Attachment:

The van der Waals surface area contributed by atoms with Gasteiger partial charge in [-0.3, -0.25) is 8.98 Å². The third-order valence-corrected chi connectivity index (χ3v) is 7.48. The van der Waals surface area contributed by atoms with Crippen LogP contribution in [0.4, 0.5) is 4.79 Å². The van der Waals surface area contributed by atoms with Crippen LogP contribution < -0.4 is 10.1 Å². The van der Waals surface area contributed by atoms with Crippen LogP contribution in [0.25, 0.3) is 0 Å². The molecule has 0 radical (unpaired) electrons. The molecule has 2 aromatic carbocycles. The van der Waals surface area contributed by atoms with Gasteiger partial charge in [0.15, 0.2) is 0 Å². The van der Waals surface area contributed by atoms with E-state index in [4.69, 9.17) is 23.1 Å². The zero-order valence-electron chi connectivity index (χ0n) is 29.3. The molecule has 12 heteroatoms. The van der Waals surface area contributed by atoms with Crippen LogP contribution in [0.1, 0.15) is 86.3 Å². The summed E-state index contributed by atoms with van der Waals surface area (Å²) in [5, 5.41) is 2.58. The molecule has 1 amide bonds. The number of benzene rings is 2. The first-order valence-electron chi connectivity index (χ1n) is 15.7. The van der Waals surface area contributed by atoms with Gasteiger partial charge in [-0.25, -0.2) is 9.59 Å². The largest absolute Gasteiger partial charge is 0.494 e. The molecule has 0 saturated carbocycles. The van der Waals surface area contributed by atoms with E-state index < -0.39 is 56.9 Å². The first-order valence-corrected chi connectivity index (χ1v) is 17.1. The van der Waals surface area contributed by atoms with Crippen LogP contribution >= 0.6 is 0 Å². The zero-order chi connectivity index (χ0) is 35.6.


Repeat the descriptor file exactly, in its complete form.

The van der Waals surface area contributed by atoms with Gasteiger partial charge in [-0.3, -0.25) is 8.98 Å². The third-order valence-corrected chi connectivity index (χ3v) is 7.48. The van der Waals surface area contributed by atoms with Crippen LogP contribution in [0.4, 0.5) is 4.79 Å². The van der Waals surface area contributed by atoms with Crippen LogP contribution < -0.4 is 10.1 Å². The van der Waals surface area contributed by atoms with Crippen LogP contribution in [0.25, 0.3) is 0 Å². The molecule has 0 radical (unpaired) electrons. The molecule has 2 aromatic carbocycles. The van der Waals surface area contributed by atoms with Gasteiger partial charge in [0.15, 0.2) is 0 Å². The van der Waals surface area contributed by atoms with E-state index in [4.69, 9.17) is 23.1 Å². The zero-order valence-electron chi connectivity index (χ0n) is 29.3. The molecule has 12 heteroatoms. The van der Waals surface area contributed by atoms with Crippen LogP contribution in [0.1, 0.15) is 86.3 Å². The summed E-state index contributed by atoms with van der Waals surface area (Å²) in [5, 5.41) is 2.58. The molecule has 1 amide bonds. The number of benzene rings is 2. The first-order valence-electron chi connectivity index (χ1n) is 15.7. The van der Waals surface area contributed by atoms with Gasteiger partial charge in [-0.25, -0.2) is 9.59 Å². The largest absolute Gasteiger partial charge is 0.494 e. The molecule has 0 saturated carbocycles. The van der Waals surface area contributed by atoms with E-state index < -0.39 is 56.9 Å². The first-order valence-corrected chi connectivity index (χ1v) is 17.1. The van der Waals surface area contributed by atoms with Crippen LogP contribution >= 0.6 is 0 Å². The zero-order chi connectivity index (χ0) is 35.6.